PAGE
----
Monday, March 26, 2007

Establishing Relationships That Last for Your Adult Child When You Can't Be There

You may have noticed I haven’t written much since starting this blog. To be honest, I am struggling a bit trying to decide what to put on this blog and what to put on Parenting a Complex Special Needs Child. My big thing has always been preparing for adulthood and I have written about it extensively. However, sometimes you have to start where you are. Thus, today’s blog.

As parents we expect to around to be a support when our adult children go into an apartment or program. We may not be able to do that. I have a whole chapter on estate planning in my book because I often became guardian or trustee after the parent had died or became too ill to advise in the care and planning for their adult child. I created a form for medical and development history, visuals and documents about the routine and care required for my son so they are available to someone in the event I am no longer able to communicate his needs to the appropriate person.

However, last summer I had the privilege of sitting in several of Dr. David Pitonyak’s sessions at a conference where I was speaking. It gave me real pause to take another look at planning. Dr. Pitonyak kindly puts the handouts for his various presentations on his website. You will find them great reading.

One of the things that hit me hardest was Dr. Pitonyak’s statement “Imagine if the only relationships you had were people who were paid to be with you?”

I don’t mean to imply that every family who has a member with disabilities is isolated; however, many are. Some marriages become real teams and others fall apart when confronted with parenting a child with special needs. Long-term friendships are hard to maintain with the responsibilities we carry. Depending on your child’s situation it may seem overwhelming to go out in the community so isolation becomes the norm.

If your adult child is in a group home or some kind of facility it would be easy to say he or she has plenty of friendships among staff or fellow residents. In The Importance of Belonging, Dr. Pitonyak says: “Although paid staff can be friendly and supportive, they frequently change jobs or take on new responsibilities. The resulting instability can be devastating to someone who is fundamentally alone.”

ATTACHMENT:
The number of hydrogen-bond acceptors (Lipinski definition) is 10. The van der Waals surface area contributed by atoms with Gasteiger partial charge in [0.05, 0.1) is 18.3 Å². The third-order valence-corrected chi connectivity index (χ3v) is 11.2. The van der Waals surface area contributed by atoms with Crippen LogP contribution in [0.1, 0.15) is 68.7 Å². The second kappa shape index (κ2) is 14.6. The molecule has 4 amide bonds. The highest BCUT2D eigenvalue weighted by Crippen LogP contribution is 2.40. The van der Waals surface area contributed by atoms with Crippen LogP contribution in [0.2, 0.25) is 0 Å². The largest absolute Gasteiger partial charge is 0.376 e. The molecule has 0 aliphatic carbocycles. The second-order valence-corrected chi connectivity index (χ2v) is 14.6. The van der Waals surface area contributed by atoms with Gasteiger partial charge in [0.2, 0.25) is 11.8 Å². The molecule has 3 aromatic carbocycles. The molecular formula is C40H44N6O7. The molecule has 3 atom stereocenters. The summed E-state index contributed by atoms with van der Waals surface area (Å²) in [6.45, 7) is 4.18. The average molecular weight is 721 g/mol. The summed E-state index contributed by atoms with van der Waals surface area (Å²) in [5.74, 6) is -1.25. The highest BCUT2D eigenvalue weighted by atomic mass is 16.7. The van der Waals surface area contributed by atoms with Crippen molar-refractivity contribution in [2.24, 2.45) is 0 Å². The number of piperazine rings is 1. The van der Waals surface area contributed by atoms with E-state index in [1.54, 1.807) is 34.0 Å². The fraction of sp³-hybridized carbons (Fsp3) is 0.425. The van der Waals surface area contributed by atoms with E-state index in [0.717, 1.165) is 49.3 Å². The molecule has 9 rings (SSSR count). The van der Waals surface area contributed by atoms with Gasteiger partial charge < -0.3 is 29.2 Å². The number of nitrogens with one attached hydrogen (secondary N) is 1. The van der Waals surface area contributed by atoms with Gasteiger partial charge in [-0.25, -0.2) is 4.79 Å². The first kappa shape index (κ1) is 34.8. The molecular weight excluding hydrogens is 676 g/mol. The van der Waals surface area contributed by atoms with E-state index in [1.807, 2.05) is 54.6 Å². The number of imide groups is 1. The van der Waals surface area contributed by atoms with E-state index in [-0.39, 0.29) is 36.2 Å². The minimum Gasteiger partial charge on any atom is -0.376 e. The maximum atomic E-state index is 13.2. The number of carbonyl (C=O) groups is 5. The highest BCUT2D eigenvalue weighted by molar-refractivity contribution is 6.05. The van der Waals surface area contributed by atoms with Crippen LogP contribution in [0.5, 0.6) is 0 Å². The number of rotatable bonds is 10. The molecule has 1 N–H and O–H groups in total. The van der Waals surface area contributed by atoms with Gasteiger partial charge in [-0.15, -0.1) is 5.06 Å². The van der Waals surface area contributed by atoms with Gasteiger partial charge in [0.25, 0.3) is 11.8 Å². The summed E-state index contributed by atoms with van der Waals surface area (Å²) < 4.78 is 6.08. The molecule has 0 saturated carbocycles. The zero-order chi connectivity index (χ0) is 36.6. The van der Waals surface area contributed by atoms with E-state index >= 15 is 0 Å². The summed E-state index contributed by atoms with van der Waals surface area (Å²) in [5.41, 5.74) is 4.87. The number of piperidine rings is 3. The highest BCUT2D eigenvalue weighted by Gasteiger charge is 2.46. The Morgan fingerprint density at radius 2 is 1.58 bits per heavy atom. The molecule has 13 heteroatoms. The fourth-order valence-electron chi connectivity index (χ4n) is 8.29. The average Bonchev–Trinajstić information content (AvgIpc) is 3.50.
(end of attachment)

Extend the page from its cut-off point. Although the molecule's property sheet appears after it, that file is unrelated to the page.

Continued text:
Fellow residents may also be short-term or your adult child may be moved to another placement. These relationships are not necessarily enduring.

Friendships for your child or adult child can be established in much the same way you develop friendships. You meet someone with similar interests or background. If he or she loves to bowl spend time at the bowling alley. Other people there doing what they love get used to see you and your child there. Comfort level usually increases and sometimes relationships ensue. Whatever he likes to do spend time in a regular setting that enables him to do what he loves and to meet others with that same interest.

Some relationships may come from within one’s family. An example for Billy Ray is one of his “neeses” (nieces). He has good relationships with many of his step-nieces and nephews. One is especially close – if I am talking to this step-granddaughter on the phone and she hears Billy Ray in the background she will say “is that Uncle Billy Ray? Let me talk to him, it will help.” It does help calm him to talk to her in person or on the phone. I have noticed that he interacts with her more than with most people. You can tell he makes an effort to do that because she is important to him.

I was reminded of the importance of common ground in relationships recently when we spent a weekend visiting at my brother and sister-in-law’s house. My brother remarried a few years ago but we haven’t had a lot of opportunity to get to know his wife, Meri. She is a social worker so responses to Billy Ray were probably more natural than they might be for some. However, besides being very good with my son, they clearly shared a mutual interest in dogs. The picture shows Meri sharing her dog with Billy Ray.

Dr. Pitonyak also talks about the importance of having someone who holds a person’s “story”. I plan to write on that in another post. However, I wanted to say that having relationships that endure after parent(s) are no longer available, especially if that person understands what life was with parents and really knows a person is vital to their security and happiness.

Until next time,
Peggy Lou Morgan
Blogs: Amazon Author Connect, Parenting A Complex Special Needs Child and Lighthouse Parents
Websites: Parenting Your Complex Child, Lighthouse Parents and Peggy Lou
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